In business and in life, we pursue the good stuff and champion people who are known for their good ideas. But when we place too strong an emphasis on just the good, we may neglect to consider the bad ones. In design and in brainstorming, deliberately seeking out bad ideas is a powerful way to unlock creativity. Generating bad ideas can reveal our assumptions about the difference between bad and good, and often seemingly bad ideas turn out to be good ones. Jotly and Cow Clicker were jokes/parodies (e.g., not good ideas) that have been surprisingly successful. Neil Young and Crazy Horse have covered folk songs. An action blockbuster features a US president swinging a silver axe against vampires. In this talk, I’ll explore how opening up the bad idea valve can lead unexpectedly to the kind of success we aim for with our good ideas.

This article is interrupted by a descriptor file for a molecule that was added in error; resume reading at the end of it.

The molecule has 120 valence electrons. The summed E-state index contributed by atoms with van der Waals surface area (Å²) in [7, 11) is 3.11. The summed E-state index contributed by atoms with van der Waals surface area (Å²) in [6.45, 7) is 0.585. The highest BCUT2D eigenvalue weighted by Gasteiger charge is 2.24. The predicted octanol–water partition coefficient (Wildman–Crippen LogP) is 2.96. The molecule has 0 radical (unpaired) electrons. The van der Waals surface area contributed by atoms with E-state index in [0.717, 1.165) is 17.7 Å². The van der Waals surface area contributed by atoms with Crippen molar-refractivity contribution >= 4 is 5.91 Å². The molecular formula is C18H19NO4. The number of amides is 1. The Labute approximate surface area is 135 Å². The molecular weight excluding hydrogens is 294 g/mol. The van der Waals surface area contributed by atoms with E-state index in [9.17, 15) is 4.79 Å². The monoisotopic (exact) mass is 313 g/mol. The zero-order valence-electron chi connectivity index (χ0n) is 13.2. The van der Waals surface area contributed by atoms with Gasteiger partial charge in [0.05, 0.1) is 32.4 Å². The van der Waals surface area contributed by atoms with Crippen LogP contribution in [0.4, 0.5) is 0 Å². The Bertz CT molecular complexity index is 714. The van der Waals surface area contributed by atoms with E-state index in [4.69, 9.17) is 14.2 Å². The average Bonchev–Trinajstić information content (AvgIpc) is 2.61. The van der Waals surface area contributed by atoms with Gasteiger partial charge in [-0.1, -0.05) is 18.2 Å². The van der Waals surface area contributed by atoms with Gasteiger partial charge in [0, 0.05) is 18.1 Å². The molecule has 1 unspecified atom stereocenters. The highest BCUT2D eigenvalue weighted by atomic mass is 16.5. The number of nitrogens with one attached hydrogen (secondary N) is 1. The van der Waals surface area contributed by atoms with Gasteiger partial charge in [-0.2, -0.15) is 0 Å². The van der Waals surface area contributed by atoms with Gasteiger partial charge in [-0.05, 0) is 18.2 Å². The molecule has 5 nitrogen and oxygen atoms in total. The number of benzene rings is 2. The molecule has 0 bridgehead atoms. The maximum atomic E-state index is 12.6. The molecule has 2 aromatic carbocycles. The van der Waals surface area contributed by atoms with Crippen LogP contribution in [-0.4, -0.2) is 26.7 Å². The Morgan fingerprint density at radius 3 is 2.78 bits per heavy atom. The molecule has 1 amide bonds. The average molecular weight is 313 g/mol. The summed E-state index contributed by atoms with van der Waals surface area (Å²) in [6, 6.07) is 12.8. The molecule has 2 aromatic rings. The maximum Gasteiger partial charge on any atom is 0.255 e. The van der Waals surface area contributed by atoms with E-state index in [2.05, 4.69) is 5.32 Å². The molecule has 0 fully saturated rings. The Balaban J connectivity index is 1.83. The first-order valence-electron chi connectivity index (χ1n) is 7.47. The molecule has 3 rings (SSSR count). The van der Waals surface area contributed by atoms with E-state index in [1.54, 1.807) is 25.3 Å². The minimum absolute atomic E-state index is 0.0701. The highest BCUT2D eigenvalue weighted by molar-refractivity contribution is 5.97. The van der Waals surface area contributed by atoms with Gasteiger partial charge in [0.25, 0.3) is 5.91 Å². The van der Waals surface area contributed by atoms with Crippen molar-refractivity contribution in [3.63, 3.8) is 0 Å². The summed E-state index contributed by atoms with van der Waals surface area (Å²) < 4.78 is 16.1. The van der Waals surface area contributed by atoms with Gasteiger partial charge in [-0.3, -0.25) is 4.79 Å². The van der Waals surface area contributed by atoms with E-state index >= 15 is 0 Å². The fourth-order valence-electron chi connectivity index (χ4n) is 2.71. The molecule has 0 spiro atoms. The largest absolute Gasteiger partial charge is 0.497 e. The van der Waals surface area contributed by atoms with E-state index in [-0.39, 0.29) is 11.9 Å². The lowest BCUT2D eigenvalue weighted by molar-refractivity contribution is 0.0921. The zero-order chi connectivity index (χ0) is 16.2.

Additional Supporting Materials
- What benefit can I get from deliberately coming up with bad ideas?
- How can bad ideas lead to good ideas?
- What do bad ideas reveal about our implicit standards for “good” and “bad”?
- What are some examples of presumptive bad ideas that are actually good idea?
- Is there a way to tell if my bad idea is really and truly a stinker?
- Steve Portigal, Principal, Portigal Consulting
Steve Portigal, Principal, Portigal Consulting
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